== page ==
The 4th battalion was also involved in the Western Desert Campaign at Sidi Barrani and El Alamein and on its return to India was posted to the Kohima front.

The 5th battalion fought in the Battle of Hong Kong. The action against the invading Japanese was short and swift with heavy casualties to the battalion. The battalion along with the British garrison was forced to surrender and the men became prisoners of war and had to undergo great hardships. 130 men of 5/7 Rajput were either beaten or starved to death or died because of a lack of medical care. The Japanese wanted Capt. Mateen Ahmed Ansari of the battalion to renounce his allegiance to the British, but he refused. For five months he was subjected to brutal beatings and treatment, as a result of which he could not walk. He was then sent to live with the other ranks instead of the officers. Capt. Ansari remained true to the regiment and organised a system for helping escapees. He was again put in jail and tortured but refused to be broken. In the end the Japanese executed him. Capt. Ansari was awarded the George Cross for his heroism.[10]

1947–48 Jammu & Kashmir Operations

At the time of partition in 1947, Punjabi and Bengali Muslims who formed up to 50% of the strength in most battalions were transferred to the Pakistan Army. The gaps created by their departure were filled in by Gurjars, who came over from the Punjab Regiments which were allotted to Pakistan. The numeral prefix (7) was removed from the regiment's name and it became the Rajput Regiment.

Four Rajput battalions (1st, 2nd, 3rd and 4th) participated in the 1947–48 operations in Jammu & Kashmir. 3 Rajput was the first to be inducted. Its original task was to protect Ramban and Jammu, but it quickly came under the 50th Parachute Brigade for its relief of Jhangar and Kotli. The advance from Jhangar to Kotli took five days, as the column had to clear 47 road blocks. After the relief of Kotli the column returned to Naushera. 1 Rajput was inducted next and it also formed a part of the 50th Parachute Brigade at Naushera. It had its share of fighting in clearing the raiders from some hill features around Naushera. The raiders meanwhile kept heavy pressure on the Naushera-Jhangar road and both 1 and 3 Rajput fought a number of engagements to keep the road open. In December 1947, 4 Rajput were inducted and deployed in the Chammb-Akhnoor area. 2 Rajput came in next and were employed for lines of communication duties around Jammu.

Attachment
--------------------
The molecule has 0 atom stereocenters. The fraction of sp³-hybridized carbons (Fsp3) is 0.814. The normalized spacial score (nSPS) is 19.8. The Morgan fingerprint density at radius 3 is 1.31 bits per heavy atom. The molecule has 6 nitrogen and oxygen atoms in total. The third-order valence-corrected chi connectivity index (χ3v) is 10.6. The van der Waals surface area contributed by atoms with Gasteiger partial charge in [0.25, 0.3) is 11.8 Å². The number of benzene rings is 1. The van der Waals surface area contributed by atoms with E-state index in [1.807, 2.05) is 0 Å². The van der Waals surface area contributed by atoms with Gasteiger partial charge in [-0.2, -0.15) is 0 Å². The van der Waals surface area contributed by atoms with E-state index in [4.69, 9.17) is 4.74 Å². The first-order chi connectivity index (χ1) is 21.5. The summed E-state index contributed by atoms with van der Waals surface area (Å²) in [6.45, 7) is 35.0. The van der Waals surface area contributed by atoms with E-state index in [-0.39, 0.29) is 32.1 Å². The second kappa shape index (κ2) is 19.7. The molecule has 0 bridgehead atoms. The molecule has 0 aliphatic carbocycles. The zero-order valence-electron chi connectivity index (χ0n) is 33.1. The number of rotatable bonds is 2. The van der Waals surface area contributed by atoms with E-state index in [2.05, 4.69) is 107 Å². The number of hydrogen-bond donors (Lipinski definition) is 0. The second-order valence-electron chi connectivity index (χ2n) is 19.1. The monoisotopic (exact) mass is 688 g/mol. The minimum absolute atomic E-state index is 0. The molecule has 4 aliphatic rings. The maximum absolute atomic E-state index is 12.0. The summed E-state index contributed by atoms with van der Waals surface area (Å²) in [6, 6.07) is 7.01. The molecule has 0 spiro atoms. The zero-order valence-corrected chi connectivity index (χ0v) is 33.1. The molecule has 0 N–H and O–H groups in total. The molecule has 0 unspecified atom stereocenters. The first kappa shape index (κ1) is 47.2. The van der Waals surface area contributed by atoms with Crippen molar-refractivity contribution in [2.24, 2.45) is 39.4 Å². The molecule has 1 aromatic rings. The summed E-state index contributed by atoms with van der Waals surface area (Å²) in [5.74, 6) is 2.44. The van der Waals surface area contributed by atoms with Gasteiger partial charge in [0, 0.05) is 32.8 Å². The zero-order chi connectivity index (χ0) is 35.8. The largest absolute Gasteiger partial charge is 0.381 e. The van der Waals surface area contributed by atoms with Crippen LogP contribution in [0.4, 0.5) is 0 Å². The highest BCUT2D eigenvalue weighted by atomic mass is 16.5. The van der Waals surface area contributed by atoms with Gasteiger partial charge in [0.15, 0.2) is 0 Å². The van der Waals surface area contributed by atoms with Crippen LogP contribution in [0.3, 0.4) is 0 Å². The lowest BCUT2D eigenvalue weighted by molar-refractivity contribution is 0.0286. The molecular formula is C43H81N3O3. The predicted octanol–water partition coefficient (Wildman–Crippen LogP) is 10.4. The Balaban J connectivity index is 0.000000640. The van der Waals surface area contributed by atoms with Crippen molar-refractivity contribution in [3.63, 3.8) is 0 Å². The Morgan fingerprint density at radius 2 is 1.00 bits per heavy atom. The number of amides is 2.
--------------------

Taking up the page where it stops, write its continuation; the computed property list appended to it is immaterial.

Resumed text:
Aggressive patrolling was done by 1 and 3 Rajputs around Naushera and Kot. On February, y 194,8 a strong patrol was sent out in the area east of Naushera. The patrol was surrounded by an enemy force of approximately 1000 men. Soon a fierce fight started which continued for seven hours. During this time Subedar Gopal Singh's platoon came under heavy pressure. Gopal Singh, wounded thrice, kept reorganizing his men time and again. At one time Gopal Singh got separated from his platoon and had only three men at his side, one of them being Sep. Sikdar Singh. When things got tough Sub. Gopal Singh led a bayonet charge during which he was seriously wounded. Sikdar Singh picked him up and carried him back to the main patrol area. Hav. Mahadeo Singh was another hero. He kept on supplying ammunition to the Bren gunners of the platoon, and a couple of times he walked through heavy enemy fire to get the ammunition through. In one of his attempts he was wounded and fell down, but when he scrambled to his feet he was riddled with bullets. In this action the 3 Rajputs won 3 Vir Chakras – one each to Sub. Gopal Singh and Sep. Sikdar Singh and a posthumous one to Hav. Mahadeo Singh.

After the fall of Jhangar, Naushera became the enemy's next objective. Brig. Mohammad Usman, the 50th Parachute Brigade commander, closely watched the situation and drew up defensive plans in which the Rajputs were holding tactical ground around Naushera. C Company, 1 Rajput was holding the Taindhar position, which was vital for the defence of Naushera. Brig. Usman had directed C Coy to hold this position at any cost in case of an attack. In the early morning hours of February 6, 1948, the enemy attacked the Taindhar position. The enemy was about 1500 strong and consisted mostly of Pathans with some Pakistani servicemen. The enemy attacked in waves of lines of 200–300 men. Six such attacks were launched and there was heavy hand-to-hand fighting in some posts. Hav. Daya Ram who was then manning the 3-inch mortar detachment realised that the enemy had gotten very close to the defensive positions. He took the secondary charge out of the mortar bombs, elevated the mortars to their maximum limit and fired the bombs. These bombs landed within 30–50 yards of the Rajput defensive positions and caused havoc among the enemy. Some of the enemies switched and attacked Daya Ram's section, but the position held. Daya Ram was wounded and his Bren gunner was killed. He then picked up the Bren gun and started firing at the enemy. For his courageous actions, Daya Ram was awarded the Maha Vir Chakra.